Obsidian Entertainment has assured Eurogamer it is "doing fine" following the announcement it will no longer develop Armored Warfare, the free-to-play tank game. Those duties will move wholesale to Russian studio My.com, owned by the Russian company bankrolling the whole operation, Mail.ru.
In an official statement the two companies suggested the split was amicable but in a conversation with Eurogamer, Obsidian CEO Feargus Urquhart said it's unlikely the independent studio will ever tackle a game like Armored Warfare again.
But however unusual Armored Warfare might have seemed for role-playing specialist Obsidian, it was paying the bills. It was the bedrock of Obsidian operations for the past four years, the main project at a studio of nearly 200 people. Productions like Pillars of Eternity and Tyranny were small by comparison.
There being no further Armored Warfare paychecks will inevitably have wider repercussions for Obsidian, a company that came perilously close to closure in 2012.
Obsidian hasn't announced new layoffs - despite online reports of them (a producer from Turtle Rock told Chris Avellone, former Obsidian creative director, the studio had hired some laid-off Obsidian staff) - and when I asked CEO Feargus Urquhart whether Obsidian would downsize his reply was, "We are doing fine."
It's worth noting that Obsidian laid off an undisclosed number of Armored Warfare staff in December 2016, as development was partially moved to My.com in Russia.
Of Obsidian's in-development games, the currently-in-crowdfunding Pillars of Eternity 2: Deadfire stands to be most affected. However, Feargus Urquhart assured me Pillars 2, which has raised a meaty $2.6m with 10 days to go - well over its $1.1m goal - was "totally fine".
"Everything is totally fine on Pillars 2," he said. "Between royalties from Pillars 1, and the Fig campaign, we will have all the funding we need to finish the game without changing anything about the team or our plans."
Besides Pillars 2, Obsidian is working on card game Pathfinder Adventures as well as "other unannounced projects", according to a comment Urquhart made in the official Armored Warfare statement. Whether those unannounced projects are big enough to fill Armored Warfare's void remains to be seen.
Why did Mail.ru and Obisidian part ways over Armored Warfare? A number of reports cite a Reddit post by an Armored Warfare "consultant", who suggested mounting tension from creative differences drove the two companies apart. Allegedly Mail.ru wanted a World of Tanks clone whereas Obsidian wanted Armored Warfare to be something more, so Mail.ru terminated the contract and moved development in house.
But the person who wrote the post was not an employee of Obsidian nor My.com/Mail.ru nor privy to inside information. Both Feargus Urquhart, and the person who wrote the post, confirmed this to me. The person was a voluntary member of the community, a superuser, and much of the post is supposition.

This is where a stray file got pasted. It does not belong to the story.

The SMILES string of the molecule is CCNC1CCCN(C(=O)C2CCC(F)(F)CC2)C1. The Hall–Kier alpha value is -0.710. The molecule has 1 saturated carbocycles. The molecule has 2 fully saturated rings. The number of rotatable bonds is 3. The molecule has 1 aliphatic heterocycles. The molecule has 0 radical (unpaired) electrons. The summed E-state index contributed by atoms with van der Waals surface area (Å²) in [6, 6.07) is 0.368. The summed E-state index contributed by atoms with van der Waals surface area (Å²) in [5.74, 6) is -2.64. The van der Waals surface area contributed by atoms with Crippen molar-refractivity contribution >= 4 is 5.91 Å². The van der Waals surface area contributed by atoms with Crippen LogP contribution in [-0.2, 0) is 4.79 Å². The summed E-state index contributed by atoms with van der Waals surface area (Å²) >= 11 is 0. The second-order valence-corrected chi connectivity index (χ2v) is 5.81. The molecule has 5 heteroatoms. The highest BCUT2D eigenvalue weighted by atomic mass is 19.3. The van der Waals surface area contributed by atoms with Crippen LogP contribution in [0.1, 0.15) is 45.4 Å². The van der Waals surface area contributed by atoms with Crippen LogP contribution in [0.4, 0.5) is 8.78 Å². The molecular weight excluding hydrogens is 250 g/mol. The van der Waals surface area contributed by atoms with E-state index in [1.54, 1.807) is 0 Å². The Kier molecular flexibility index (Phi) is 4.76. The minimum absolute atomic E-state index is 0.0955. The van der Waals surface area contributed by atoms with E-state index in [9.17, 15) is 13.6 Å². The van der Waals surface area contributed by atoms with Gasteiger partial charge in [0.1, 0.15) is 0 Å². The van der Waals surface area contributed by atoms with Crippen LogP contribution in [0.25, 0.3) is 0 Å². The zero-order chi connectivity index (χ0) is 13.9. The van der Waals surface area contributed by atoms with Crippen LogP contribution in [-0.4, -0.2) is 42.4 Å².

"When it comes to what happened between My.com and Obsidian," Feargus Urquhart told me, "we jointly decided that Obsidian would stop working on the game. They have a great team in Moscow that has been ramping up for almost a year, and there are some people there who have been working closely with us for upwards of three years.
"We are going to support their team over the next while and help them get up to speed on the last few things they need to understand about the game. I don't think any of the Armored Warfare players are going to see a lull in the support of the game, or in the release of announced features, while this transition is going on."
Monetary concerns aside, the move away from Armored Warfare sounds in some ways like a relief. Massively-multiplayer online games are complicated, ongoing services, and it sounds as though Obsidian has had its fill.
"It's funny you should ask about whether Armored Warfare was an unusual project for us," Urquhart told me. "It really was, but we are super proud of what we did with it. Going from nothing at the end of 2012 to launching out to the world for open beta by October of 2015: that was a pretty amazing feat for a non-MMO studio.
"What we did learn is we might not tackle a game like this again. Large MMOs are really beyond the ability of an independent developer to manage unless that developer gets huge and brings in all the other aspects of the business: operations, customer service, live operations, etc.
"Those things all sound interesting, but what is more interesting to us, and to me personally, is focusing on the making of a game. When a studio begins to focus on all those other things, you are all suddenly in a lot of meetings every day that aren't to do with game development.
"So, the answer here is we love making games," he added, "but the challenge with making a large MMO is you can't [help] but get dragged away from the game-making part."
It's tempting to look at this as Obsidian returning to the kind of games we want it to make - games like Fallout: New Vegas, Knights of the Old Republic 2, South Park: The Stick of Truth, Alpha Protocol and so on. Role-playing games with a proper budget. But those budgets come from publishers, and although Obsidian has worked with most of them, few appear to have asked Obsidian back.
Our best wishes to any Obsidian employees affected by layoffs.